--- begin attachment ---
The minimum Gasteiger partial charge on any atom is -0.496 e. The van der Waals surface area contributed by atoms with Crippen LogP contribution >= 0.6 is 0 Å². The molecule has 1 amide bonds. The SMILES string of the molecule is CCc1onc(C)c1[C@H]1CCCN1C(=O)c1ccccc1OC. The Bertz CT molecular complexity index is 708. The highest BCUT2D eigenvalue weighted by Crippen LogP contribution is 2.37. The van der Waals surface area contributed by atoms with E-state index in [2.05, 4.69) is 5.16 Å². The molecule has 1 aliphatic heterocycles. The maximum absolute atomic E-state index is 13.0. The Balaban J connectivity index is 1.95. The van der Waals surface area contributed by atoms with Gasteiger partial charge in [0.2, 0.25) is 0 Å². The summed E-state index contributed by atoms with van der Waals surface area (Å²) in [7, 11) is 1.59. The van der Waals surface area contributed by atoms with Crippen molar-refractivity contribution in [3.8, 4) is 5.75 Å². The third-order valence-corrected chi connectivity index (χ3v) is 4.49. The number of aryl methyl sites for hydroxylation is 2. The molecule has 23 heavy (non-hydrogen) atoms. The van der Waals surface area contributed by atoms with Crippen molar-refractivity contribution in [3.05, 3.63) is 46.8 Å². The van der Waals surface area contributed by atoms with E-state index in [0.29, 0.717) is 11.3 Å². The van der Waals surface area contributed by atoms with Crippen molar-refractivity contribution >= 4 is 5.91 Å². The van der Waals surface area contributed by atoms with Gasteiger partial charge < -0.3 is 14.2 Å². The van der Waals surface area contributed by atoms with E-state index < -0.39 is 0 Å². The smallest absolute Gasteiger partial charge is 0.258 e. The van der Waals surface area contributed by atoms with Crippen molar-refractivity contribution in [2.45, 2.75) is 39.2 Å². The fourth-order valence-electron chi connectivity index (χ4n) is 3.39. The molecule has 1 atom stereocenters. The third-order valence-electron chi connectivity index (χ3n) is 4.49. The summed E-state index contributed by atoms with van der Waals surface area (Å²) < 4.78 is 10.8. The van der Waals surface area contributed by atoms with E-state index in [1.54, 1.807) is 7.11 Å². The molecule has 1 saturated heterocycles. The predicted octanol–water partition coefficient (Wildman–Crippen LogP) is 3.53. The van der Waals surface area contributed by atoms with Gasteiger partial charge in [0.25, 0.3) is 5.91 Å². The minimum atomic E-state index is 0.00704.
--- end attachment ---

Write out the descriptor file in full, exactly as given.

The minimum Gasteiger partial charge on any atom is -0.496 e. The van der Waals surface area contributed by atoms with Crippen LogP contribution >= 0.6 is 0 Å². The molecule has 1 amide bonds. The SMILES string of the molecule is CCc1onc(C)c1[C@H]1CCCN1C(=O)c1ccccc1OC. The Bertz CT molecular complexity index is 708. The highest BCUT2D eigenvalue weighted by Crippen LogP contribution is 2.37. The van der Waals surface area contributed by atoms with E-state index in [2.05, 4.69) is 5.16 Å². The molecule has 1 aliphatic heterocycles. The maximum absolute atomic E-state index is 13.0. The Balaban J connectivity index is 1.95. The van der Waals surface area contributed by atoms with Gasteiger partial charge in [0.2, 0.25) is 0 Å². The summed E-state index contributed by atoms with van der Waals surface area (Å²) in [7, 11) is 1.59. The van der Waals surface area contributed by atoms with Crippen molar-refractivity contribution in [3.8, 4) is 5.75 Å². The third-order valence-corrected chi connectivity index (χ3v) is 4.49. The number of aryl methyl sites for hydroxylation is 2. The molecule has 23 heavy (non-hydrogen) atoms. The van der Waals surface area contributed by atoms with Crippen molar-refractivity contribution in [3.05, 3.63) is 46.8 Å². The van der Waals surface area contributed by atoms with E-state index in [0.29, 0.717) is 11.3 Å². The van der Waals surface area contributed by atoms with Crippen molar-refractivity contribution >= 4 is 5.91 Å². The van der Waals surface area contributed by atoms with Gasteiger partial charge < -0.3 is 14.2 Å². The van der Waals surface area contributed by atoms with E-state index < -0.39 is 0 Å². The smallest absolute Gasteiger partial charge is 0.258 e. The van der Waals surface area contributed by atoms with Crippen molar-refractivity contribution in [2.45, 2.75) is 39.2 Å². The fourth-order valence-electron chi connectivity index (χ4n) is 3.39. The molecule has 1 atom stereocenters. The third-order valence-electron chi connectivity index (χ3n) is 4.49. The summed E-state index contributed by atoms with van der Waals surface area (Å²) < 4.78 is 10.8. The van der Waals surface area contributed by atoms with E-state index in [1.54, 1.807) is 7.11 Å². The molecule has 1 saturated heterocycles. The predicted octanol–water partition coefficient (Wildman–Crippen LogP) is 3.53. The van der Waals surface area contributed by atoms with Gasteiger partial charge in [0.25, 0.3) is 5.91 Å². The minimum atomic E-state index is 0.00704.